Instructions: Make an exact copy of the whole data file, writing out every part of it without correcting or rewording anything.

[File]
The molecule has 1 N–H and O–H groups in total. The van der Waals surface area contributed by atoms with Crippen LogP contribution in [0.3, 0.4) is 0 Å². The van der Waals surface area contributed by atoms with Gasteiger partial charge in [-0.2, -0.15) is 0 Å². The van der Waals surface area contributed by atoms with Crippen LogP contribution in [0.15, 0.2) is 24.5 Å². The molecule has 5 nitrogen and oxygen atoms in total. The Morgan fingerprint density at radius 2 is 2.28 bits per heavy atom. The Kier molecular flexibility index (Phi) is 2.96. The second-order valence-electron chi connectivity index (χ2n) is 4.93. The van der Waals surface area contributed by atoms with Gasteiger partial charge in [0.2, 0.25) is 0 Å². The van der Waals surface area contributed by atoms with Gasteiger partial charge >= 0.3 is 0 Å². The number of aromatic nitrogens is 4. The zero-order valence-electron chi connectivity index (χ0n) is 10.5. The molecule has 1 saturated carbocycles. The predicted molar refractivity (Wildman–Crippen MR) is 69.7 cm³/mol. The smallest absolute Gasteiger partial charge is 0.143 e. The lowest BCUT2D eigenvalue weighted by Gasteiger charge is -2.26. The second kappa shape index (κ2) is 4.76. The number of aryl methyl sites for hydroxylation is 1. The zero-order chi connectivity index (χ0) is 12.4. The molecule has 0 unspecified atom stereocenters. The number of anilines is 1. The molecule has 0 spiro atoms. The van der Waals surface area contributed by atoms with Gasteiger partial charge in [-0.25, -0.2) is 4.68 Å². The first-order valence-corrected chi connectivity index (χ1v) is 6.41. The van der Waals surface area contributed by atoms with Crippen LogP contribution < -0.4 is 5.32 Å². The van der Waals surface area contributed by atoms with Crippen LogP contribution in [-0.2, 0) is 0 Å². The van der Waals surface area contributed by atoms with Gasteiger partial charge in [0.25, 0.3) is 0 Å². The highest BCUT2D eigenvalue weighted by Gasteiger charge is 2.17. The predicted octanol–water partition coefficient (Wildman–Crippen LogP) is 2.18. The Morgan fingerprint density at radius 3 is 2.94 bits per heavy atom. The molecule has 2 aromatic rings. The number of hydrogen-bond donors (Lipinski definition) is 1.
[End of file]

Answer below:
The molecule has 1 N–H and O–H groups in total. The van der Waals surface area contributed by atoms with Crippen LogP contribution in [0.3, 0.4) is 0 Å². The van der Waals surface area contributed by atoms with Gasteiger partial charge in [-0.2, -0.15) is 0 Å². The van der Waals surface area contributed by atoms with Crippen LogP contribution in [0.15, 0.2) is 24.5 Å². The molecule has 5 nitrogen and oxygen atoms in total. The Morgan fingerprint density at radius 2 is 2.28 bits per heavy atom. The Kier molecular flexibility index (Phi) is 2.96. The second-order valence-electron chi connectivity index (χ2n) is 4.93. The van der Waals surface area contributed by atoms with Gasteiger partial charge in [0.2, 0.25) is 0 Å². The van der Waals surface area contributed by atoms with Gasteiger partial charge >= 0.3 is 0 Å². The number of aromatic nitrogens is 4. The zero-order valence-electron chi connectivity index (χ0n) is 10.5. The molecule has 1 saturated carbocycles. The predicted molar refractivity (Wildman–Crippen MR) is 69.7 cm³/mol. The smallest absolute Gasteiger partial charge is 0.143 e. The lowest BCUT2D eigenvalue weighted by Gasteiger charge is -2.26. The second kappa shape index (κ2) is 4.76. The number of aryl methyl sites for hydroxylation is 1. The zero-order chi connectivity index (χ0) is 12.4. The molecule has 0 unspecified atom stereocenters. The number of anilines is 1. The molecule has 0 spiro atoms. The van der Waals surface area contributed by atoms with Gasteiger partial charge in [-0.25, -0.2) is 4.68 Å². The first-order valence-corrected chi connectivity index (χ1v) is 6.41. The van der Waals surface area contributed by atoms with Crippen LogP contribution < -0.4 is 5.32 Å². The van der Waals surface area contributed by atoms with Crippen LogP contribution in [-0.2, 0) is 0 Å². The van der Waals surface area contributed by atoms with Gasteiger partial charge in [0.25, 0.3) is 0 Å². The highest BCUT2D eigenvalue weighted by Gasteiger charge is 2.17. The predicted octanol–water partition coefficient (Wildman–Crippen LogP) is 2.18. The Morgan fingerprint density at radius 3 is 2.94 bits per heavy atom. The molecule has 2 aromatic rings. The number of hydrogen-bond donors (Lipinski definition) is 1.